I have since reversed my position. Justin is a skilled comedian and choreographer, loved by his audience, the host of a deaf show he does at lunch time featuring Mr Tumble’s Spotty Bag and also a ton of stuff with disabled children, who form 80% of the population in CBeebies world. Actually, all children on CBeebies are either disabled or Scottish. The Scottish children are usually subtitled, presumably because they are often drunk, aggressive, and slurring quite badly. On the other hand, you never see a disabled Scottish person on CBeebies, which is odd because the Highlands are all slopes and presumably handy for wheelchairs, although only on the way down I suppose. Be that as it may, I put the telly on just now and Justin was doing an Antiques Roadshow skit on Gigglebiz. He certainly gets plenty of work, and long may it continue.
Our task complete, ‘Anton’ and I sat on the pile of tents drinking tea from our flasks and watching frost creep across the East Field where Joe and Graham were waterproofing the derelict pigeon loft we cleared last summer. As we did so, I had a moment of sublime realisation about a phone conversation between the pair of us ages ago, which ‘Anton’ ended by cryptically saying ‘Gotta go – Maddie Moate’s having a bath’. I took this to be rhyming slang and never questioned it until I discovered that Maddie Moate is the blonde chipmunk lady from Do You Know?, where she contemplates how everyday things come into being with one facial expression and a demeanour suggesting she scrubs herself with powerful antiseptic every couple of hours. In the episode I now realise he was watching during the phone call in question, she was explaining hot water by running a bath, having already upped the ante by saying stuff like ‘Do you know what I like to do every night before I go to sleep?’ and then discussing toothpaste. It’s nice to see something for the dads in children’s television scheduling, but the thought of ‘Anton’ stabbing the cat while watching a blameless television presenter going on about lagged boilers and pipework is too much to bear.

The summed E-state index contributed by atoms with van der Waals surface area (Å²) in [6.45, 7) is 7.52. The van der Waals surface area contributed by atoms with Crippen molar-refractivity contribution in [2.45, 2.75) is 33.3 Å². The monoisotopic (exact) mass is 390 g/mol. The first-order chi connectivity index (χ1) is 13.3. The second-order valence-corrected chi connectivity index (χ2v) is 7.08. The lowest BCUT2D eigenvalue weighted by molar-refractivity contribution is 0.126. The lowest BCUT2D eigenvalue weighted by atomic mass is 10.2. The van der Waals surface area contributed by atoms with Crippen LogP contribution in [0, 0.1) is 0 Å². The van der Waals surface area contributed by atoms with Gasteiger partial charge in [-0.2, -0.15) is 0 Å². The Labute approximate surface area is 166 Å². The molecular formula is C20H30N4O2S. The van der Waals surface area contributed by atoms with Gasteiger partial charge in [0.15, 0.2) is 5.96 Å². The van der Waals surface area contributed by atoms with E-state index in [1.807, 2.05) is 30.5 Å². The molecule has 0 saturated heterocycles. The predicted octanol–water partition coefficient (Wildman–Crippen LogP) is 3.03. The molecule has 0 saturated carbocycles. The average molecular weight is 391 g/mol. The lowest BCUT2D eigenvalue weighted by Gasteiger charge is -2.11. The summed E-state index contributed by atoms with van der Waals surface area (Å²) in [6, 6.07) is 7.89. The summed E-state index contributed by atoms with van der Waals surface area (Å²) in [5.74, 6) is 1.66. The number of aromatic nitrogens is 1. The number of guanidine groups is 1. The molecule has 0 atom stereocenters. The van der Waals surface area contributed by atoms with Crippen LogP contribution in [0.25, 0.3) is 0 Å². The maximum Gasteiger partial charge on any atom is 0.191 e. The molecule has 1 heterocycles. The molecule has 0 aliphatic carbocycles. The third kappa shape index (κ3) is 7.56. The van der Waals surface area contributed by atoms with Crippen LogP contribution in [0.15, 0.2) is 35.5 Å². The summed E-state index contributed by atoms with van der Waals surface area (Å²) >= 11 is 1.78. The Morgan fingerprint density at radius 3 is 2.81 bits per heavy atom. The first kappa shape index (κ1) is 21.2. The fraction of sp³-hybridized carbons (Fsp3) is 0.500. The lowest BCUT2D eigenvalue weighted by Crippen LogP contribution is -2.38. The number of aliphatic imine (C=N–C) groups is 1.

All things considered, it’s no surprise that this afternoon I was prescribed Citalopram, especially after listening to a list of things ‘Anton’ would like to ask Maddie if she ‘knew’, and with which I will not trouble you. I’ll probably just sell it to ‘Anton’ like all the codeine I got after the Tennyson Road Incident, but still. No fucking surprise at all.
Main: Joe either closing the door on his van or replacing it, as it comes off if you open it fully.
Inset top: I often write things while looking after Nid – it’s that or go at the sherry all day – and as a result of watching me he has learned to hold a pen at quite an early age.
Inset second: He wrote this himself. It’s the first part of his autobiography, covering his birth. He said he wanted to get it down while it was still fresh.
Inset middle: Justin of Justin’s House. Top notch stuff, and I am sure he doesn’t dress like that off-camera. Nid loves him, and he’s not an easily impressed boy.
Inset lower: Maddie Moate, who I suspect would maintain that expression even if you blew her kmees off with a shotgun.